How to be an artist
Waterfall uses Stripe for the Commission Market, so you'll have to make an account with them. The reasons for this are simple - Waterfall believes that the secure area we provide is enough proof that the buyer can never claim they didn't get what they asked for. With Stripe, we have the option of contesting disputes on your behalf, and our guarantee is that if we lose, the artist still gets their money. We pay for both the commission, and any chargeback fees. In exchange, Waterfall takes 10% of the commission price - out of this, we pay any payment processor fees, so you can be guaranteed that 90% of the list price is what you get. Typically, after the fees, Waterfall makes just a few cents on a commission. Paypal doesn't allow us to offer the protections we want to offer.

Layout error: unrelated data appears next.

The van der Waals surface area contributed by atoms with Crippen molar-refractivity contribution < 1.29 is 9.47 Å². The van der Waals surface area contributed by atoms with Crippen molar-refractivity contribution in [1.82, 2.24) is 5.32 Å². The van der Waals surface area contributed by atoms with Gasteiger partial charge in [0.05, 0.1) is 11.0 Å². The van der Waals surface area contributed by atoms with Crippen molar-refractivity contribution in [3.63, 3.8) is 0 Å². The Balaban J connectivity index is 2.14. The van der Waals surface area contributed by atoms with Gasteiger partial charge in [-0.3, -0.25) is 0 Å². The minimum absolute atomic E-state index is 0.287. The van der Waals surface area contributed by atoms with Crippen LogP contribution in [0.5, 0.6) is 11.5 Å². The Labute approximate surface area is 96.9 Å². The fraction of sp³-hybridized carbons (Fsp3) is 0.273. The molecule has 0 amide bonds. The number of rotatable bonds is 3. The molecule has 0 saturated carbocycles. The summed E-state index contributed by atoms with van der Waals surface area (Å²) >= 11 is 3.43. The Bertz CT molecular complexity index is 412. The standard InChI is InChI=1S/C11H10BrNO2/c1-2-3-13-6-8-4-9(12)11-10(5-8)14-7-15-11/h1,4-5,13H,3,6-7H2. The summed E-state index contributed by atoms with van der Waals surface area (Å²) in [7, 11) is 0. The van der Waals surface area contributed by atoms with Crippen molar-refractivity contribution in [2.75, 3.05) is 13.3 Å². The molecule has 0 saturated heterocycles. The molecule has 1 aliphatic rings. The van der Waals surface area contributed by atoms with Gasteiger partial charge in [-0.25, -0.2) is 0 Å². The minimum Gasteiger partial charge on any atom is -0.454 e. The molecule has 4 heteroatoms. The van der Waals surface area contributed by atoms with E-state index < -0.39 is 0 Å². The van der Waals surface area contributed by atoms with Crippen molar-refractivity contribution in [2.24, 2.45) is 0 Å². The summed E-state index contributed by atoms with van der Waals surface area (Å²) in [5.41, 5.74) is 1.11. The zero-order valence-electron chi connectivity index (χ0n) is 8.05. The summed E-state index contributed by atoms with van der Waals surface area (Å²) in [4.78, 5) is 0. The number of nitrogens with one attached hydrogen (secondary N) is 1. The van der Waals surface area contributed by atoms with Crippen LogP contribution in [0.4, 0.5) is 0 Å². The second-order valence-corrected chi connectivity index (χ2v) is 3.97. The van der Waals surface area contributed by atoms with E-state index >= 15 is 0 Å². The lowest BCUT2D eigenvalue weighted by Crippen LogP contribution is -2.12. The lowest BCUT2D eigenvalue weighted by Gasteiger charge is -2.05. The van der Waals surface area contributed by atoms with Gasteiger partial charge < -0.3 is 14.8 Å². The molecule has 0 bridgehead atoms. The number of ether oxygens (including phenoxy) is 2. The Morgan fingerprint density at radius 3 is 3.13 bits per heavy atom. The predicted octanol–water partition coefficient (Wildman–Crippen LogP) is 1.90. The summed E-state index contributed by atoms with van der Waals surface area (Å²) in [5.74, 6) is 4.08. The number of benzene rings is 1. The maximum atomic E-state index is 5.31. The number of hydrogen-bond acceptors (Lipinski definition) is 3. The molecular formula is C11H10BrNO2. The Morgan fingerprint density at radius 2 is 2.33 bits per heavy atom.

Once you're registered with Stripe, you'll get a screen like this.
This should be relatively simple - the text is what any bog standard commission post would be. Maximum slots helps prevent you from getting overloaded - once you have that many active commissions, your listing will be hidden until you have one finished. Price range is to help buyers search. Currency is what you'd prefer to be paid in, defaulting to USD. The "profile is live" checkbox will put the listing live for you.
Upload some samples, and you're done! You'll be notified when a buyer has sent you a message, so put your feet up and wait.
It's been a long time coming, and after almost nine months of blood, sweat, and tears, we're finally ready to launch the Kickstarter!
The main aim here is to fund the development of the long awaited mobile app. Anything extra will go directly towards improving the site and making sure it survives for a long time to come!So, what are you waiting for?